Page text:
Being a parent, for disabled people, is and always has been a right, as much as it is for any other person. However, parenting as a role for disabled people used to be controlled through the practice of sterilisation, abortion, and imposed ignorance. Increasing numbers of disabled people at the end of the twentieth century chose to become parents but "in doing so they often face negative attitudes, inaccessible environments and inappropriate support," as Meg Goodman observed. Being a disabled parent in the twenty-first century is slowly starting to improve but unfortunately disabled parents are still sometimes met with discriminatory attitudes both by professional organisations, and by the family and friends of the disabled parents themselves. This shows that having rights does not immediately equate to positive attitudes from society or adequate services being provided. The role of disabled parents today, therefore, involves not only the usual challenges of raising children, but also the fight for adequate support services and preparing their children to face discriminatory attitudes.
The 1970s saw the beginnings of change in the social perception of disability through the advent of the Union of the Physically Impaired Against Segregation in 1976. Political activism during the 1970s and 1980s culminated in 1990 with Michael Oliver’s ‘The Politics of Disablement’ which defined ‘The Social Model of Disability’. This model states that disability and dependency are caused by an oppressive society where disabled people are not the victims of a medical condition or accident, but as the collective victims of a discriminatory society. Theorising disability per se remains a contentious issue but the social model is the preferred way of understanding disability used by many disabled people’s organisations in the UK - that society needs to change, not the disabled person.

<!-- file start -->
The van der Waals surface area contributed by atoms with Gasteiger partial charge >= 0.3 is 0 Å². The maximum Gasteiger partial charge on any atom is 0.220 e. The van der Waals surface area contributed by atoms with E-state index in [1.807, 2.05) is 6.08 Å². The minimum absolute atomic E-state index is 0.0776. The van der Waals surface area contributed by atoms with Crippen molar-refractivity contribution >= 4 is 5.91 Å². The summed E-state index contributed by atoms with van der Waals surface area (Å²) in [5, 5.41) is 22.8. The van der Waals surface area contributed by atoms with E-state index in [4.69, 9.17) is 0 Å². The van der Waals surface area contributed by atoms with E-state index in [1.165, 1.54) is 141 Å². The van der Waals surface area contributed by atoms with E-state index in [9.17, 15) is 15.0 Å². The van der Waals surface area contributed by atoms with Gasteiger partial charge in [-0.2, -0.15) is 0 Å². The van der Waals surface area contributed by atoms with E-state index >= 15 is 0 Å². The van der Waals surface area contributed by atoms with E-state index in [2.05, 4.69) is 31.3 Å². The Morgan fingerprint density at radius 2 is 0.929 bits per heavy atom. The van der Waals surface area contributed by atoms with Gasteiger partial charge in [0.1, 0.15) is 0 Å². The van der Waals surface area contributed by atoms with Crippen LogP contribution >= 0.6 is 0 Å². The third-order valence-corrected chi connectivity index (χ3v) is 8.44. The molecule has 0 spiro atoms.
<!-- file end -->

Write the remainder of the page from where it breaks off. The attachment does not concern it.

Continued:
The rights of disabled parents and their children are dependant upon the large-scale recognition of disabled people’s rights. The 1995 Disability Discrimination Act has brought the social oppression of disabled people into the public eye through the outlawing of discriminatory treatment of disabled people in employment, in public places and in the provision of services. It can be argued that the Disability Discrimination Act does not at present go far enough to fully integrate disabled people into society but it continues to be updated in line with disabled people’s needs in all aspects of social life. A society that has to abide by these laws must also be provided with education so that commonly held assumptions of disability can be understood.
Parenting should not be perceived then as something that cannot be done just because a person is a wheelchair user, is deaf or visually impaired, is a mental health services user or has learning difficulties; women of all abilities should have a choice of whether or not to have children. Organisations such as The Joseph Rowntree Foundation, The National Childbirth Trust, Disability, Pregnancy and Parenting International and Disabled Parents’ Network have highlighted the discriminatory attitudes of society towards disabled parents and have been instrumental in supporting research into their needs. Having the right support from health and social care professionals, as well as from family and friends, should mean that children of disabled parents should neither feel stigmatised; nor be seen as ‘carers’. Recognising the value of difference, and breaking down discriminatory barriers will by default allow disabled people to be perceived, and perceive themselves, as valuable citizens, and ‘good enough’ parents.